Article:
South-Central Section - 49th Annual Meeting (19–20 March 2015)

Paper No. 8
Presentation Time: 10:45 AM


EWING, Thomas E., Bureau of Economic Geology, University of Texas at Austin, 10100 Burnet Rd, Austin, TX 78758,

Stern and Dickinson proposed that the Gulf of Mexico is a back-arc basin. But this faces strong geometric and timing concerns. Gulf extension begins in the Late Triassic and proceeds to crustal necking and hyperextended crust (or exhumed mantle) by late middle Jurassic. Known backarc basin deposits in southwestern North America, by contrast, only begin in late Jurassic.

GOM formation can be modeled as a two-stage process. In Phase I (Norian-Callovian, 205-162 Ma), extension occurred on NW-SE axes as part of Tethyan opening and ejection of Laurentia from Pangea. NW-trending linears are abundant in Mexico, present in the Florida-Alabama-Arkansas axis, and probably present within the basin as well. Small blocks of full-thickness lithosphere pulled off, separated by zones of highly extended continent (as Sabine block vs East Texas basin). Cordilleran arc influence was restricted, but might account for strike changes in grabens and other features.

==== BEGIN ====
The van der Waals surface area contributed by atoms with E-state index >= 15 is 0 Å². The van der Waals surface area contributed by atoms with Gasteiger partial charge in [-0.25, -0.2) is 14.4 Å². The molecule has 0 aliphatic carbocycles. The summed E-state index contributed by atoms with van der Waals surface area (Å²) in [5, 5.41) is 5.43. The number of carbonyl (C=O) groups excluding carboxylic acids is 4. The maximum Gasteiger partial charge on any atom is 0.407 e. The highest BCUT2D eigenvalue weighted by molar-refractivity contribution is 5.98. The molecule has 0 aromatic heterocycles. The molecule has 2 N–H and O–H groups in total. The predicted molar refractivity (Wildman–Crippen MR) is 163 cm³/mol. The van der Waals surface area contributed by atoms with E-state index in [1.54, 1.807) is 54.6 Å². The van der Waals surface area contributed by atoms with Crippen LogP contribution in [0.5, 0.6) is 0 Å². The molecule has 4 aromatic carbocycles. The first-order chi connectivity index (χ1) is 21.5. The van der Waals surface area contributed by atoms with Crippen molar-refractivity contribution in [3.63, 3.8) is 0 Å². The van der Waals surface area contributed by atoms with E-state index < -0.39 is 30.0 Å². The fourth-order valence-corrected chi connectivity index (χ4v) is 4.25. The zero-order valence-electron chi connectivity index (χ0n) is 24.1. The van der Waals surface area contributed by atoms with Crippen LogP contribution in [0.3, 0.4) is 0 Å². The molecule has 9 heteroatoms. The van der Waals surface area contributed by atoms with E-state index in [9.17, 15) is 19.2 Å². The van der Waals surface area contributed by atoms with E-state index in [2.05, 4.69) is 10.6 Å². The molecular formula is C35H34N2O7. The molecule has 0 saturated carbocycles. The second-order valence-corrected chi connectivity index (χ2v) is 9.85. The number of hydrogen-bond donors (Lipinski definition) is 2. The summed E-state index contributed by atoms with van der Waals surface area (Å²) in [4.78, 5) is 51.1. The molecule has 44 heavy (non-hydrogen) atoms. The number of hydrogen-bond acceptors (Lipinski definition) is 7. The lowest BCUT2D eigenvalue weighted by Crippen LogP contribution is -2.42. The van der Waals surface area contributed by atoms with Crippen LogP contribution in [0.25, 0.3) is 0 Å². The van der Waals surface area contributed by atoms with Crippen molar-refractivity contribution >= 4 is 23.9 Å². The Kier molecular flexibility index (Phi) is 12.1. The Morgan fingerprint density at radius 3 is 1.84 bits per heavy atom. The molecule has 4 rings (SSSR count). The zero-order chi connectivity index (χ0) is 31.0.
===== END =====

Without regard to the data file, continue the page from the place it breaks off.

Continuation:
After salt deposition ended (Oxfordian, about 162 Ma), ocean crust initiated along the 'seam' of hyperextended crust beginning Phase II. At that time, rates of magma production vastly increased at the west end of the seam (2-3x). This is likely due to incipient back-arc mantle upwelling behind the Nazas arc. High rates of ocean crust injection coupled with a Yucatan block that was 'free-floating' to rotate that block counterclockwise some 42 degrees.

Phase II ended about 140 Ma (Barremian?). Was this due to termination of backarc mantle upwelling? Or did Yucatan run into something that restrained the rotation?

  • GOM_Talk_GSA.pptx (32.0 MB)